Musk Ox Farm opens new visitor center

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Staffers care for about 80 calves and fully grown oxen at the 75-acre Musk Ox Farm.
Staffers care for about 80 calves and fully grown oxen at the 75-acre Musk Ox Farm. Photo Credit: Tom Bol/Mat-Su CVB

Just off the Glenn Highway north of Palmer, stocky, shaggy musk oxen amble across fields that border a classic gambrel-roofed barn. A November grand opening celebrated the renovation of this 1930s structure, which houses an educational center showcasing the Arctic animals and their role in Alaska's culture.

Staffers care for about 80 calves and fully grown oxen here at the 75-acre Musk Ox Farm.  By maintaining a domesticated herd and fostering the production of qiviut, an ultra-fine fiber made from the underwool of musk oxen, the nonprofit aims to promote sustainable agriculture and income opportunities for Alaska Native communities. Softer than cashmere and eight times warmer than wool, qiviut yarn is used to make hats, scarves, mittens and other knitted garments.

The Musk Ox Farm in November held a grand opening for its educational center, which showcases the Arctic animals and their role in Alaska's culture.
The Musk Ox Farm in November held a grand opening for its educational center, which showcases the Arctic animals and their role in Alaska's culture.

The updated Palmer-area facility will serve as a starting point for year-round tours that were previously concentrated in the summer season. Musk Ox Farm executive director Mark Austin and his team are also outfitting a new museum space with interactive exhibits that explore the story of the farm, its animals and the surrounding Matanuska Valley.

"The building itself was a colony barn," Austin says. "In 1935, a Franklin Delano Roosevelt New Deal program brought Midwest farmers to Alaska to establish an agricultural hub in this fertile river valley. That became known as the colony project, and it's a big part of this area's heritage."

In addition to spotlighting the agricultural and architectural history associated with the colony barns, the new museum exhibits will recognize the region's Alaska Native cultures.

"We want to bring in an element of the people who were here before us. This place was a crossroads where individuals came to trade and travel throughout Alaska," says Austin. "We want to acknowledge that as well, in this new space."

To update the barn for guest use, crews pulled off the roof and squared, reinforced, expanded and insulated the structure. The Musk Ox Farm's visitor reception area, museum and gift shop, stocked with qiviut yarn and locally made products, now occupy 3,000 square feet of main-level space.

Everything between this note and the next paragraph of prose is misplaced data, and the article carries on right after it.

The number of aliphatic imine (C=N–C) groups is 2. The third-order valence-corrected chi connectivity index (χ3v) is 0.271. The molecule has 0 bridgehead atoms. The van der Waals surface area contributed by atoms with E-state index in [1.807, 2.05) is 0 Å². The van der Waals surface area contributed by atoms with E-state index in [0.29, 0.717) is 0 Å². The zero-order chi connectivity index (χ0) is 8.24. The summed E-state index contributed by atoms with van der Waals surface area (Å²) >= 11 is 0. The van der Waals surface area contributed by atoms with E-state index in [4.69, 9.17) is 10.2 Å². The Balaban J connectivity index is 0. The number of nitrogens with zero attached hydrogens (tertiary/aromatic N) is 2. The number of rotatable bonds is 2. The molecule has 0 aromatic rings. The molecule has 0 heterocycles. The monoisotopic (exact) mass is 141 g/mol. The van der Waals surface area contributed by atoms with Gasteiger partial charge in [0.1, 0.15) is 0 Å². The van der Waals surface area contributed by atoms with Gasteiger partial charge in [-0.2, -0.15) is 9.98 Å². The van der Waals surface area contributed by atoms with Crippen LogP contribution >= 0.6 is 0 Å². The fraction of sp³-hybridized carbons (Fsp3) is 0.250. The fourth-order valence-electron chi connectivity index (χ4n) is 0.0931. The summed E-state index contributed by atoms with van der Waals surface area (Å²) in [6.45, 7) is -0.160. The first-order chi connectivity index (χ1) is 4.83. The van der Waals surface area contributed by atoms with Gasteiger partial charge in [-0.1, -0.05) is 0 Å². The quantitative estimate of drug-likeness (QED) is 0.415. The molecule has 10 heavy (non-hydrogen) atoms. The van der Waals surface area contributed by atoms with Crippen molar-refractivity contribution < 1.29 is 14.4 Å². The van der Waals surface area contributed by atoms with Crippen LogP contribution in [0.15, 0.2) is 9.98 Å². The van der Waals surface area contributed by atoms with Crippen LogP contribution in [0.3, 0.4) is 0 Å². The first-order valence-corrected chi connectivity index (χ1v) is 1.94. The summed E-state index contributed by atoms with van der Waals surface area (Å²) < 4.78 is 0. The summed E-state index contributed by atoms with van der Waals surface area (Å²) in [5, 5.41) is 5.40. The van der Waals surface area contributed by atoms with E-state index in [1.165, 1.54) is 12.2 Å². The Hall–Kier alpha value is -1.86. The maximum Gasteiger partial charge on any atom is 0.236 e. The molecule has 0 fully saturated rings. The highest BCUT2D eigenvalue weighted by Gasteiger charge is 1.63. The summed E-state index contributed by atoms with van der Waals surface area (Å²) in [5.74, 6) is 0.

An attached silo with a rustic iron oxide patina provides Americans With Disabilities Act (ADA) elevator access to the second-floor hayloft.

"The building still maintains its iconic look on the outside. But inside, when you go up into that space, you're taking a step back 85 years as you view the old-growth, vertical-grain Douglas fir. The hayloft has really been the crown jewel of this whole project," Austin says.

That renovated loft houses a new studio that will accommodate visiting tour groups, workshop guests and school classes. Austin calls the year-round workshop space "an absolute game changer."

"We can now create professional programming that is suitable for curious octogenarians who are into fiber arts, or kids who are into fuzzy animals, or farmers who want to talk about alternative and sustainable agriculture. We've had the ability to provide an incredible range of programming, and now we really have the space to do it," he says.

By offering an expanded menu of public events and workshops, Austin hopes to give visitors a comprehensive experience that goes beyond the opportunity to photograph a unique Alaska animal.

"When someone leaves the farm, I hope they're walking away with a profound sense of respect for the animals, an appreciation for the work we do, and an understanding of the importance that it plays in the agricultural community in Alaska, in the fiber community in Alaska, and for a diverse population of people throughout Alaska," he says.

Musk Ox Farm admission is $11 for adults, $9 for seniors ages 65 and up, and $5 for children ages 5 to 17. Daily tours are available in the summer season; travelers should call ahead to confirm winter tour times and opening hours.

Special rates are available for groups of 15 or more. The farm has a pull-through parking area that accommodates commercial buses and recreational vehicles.

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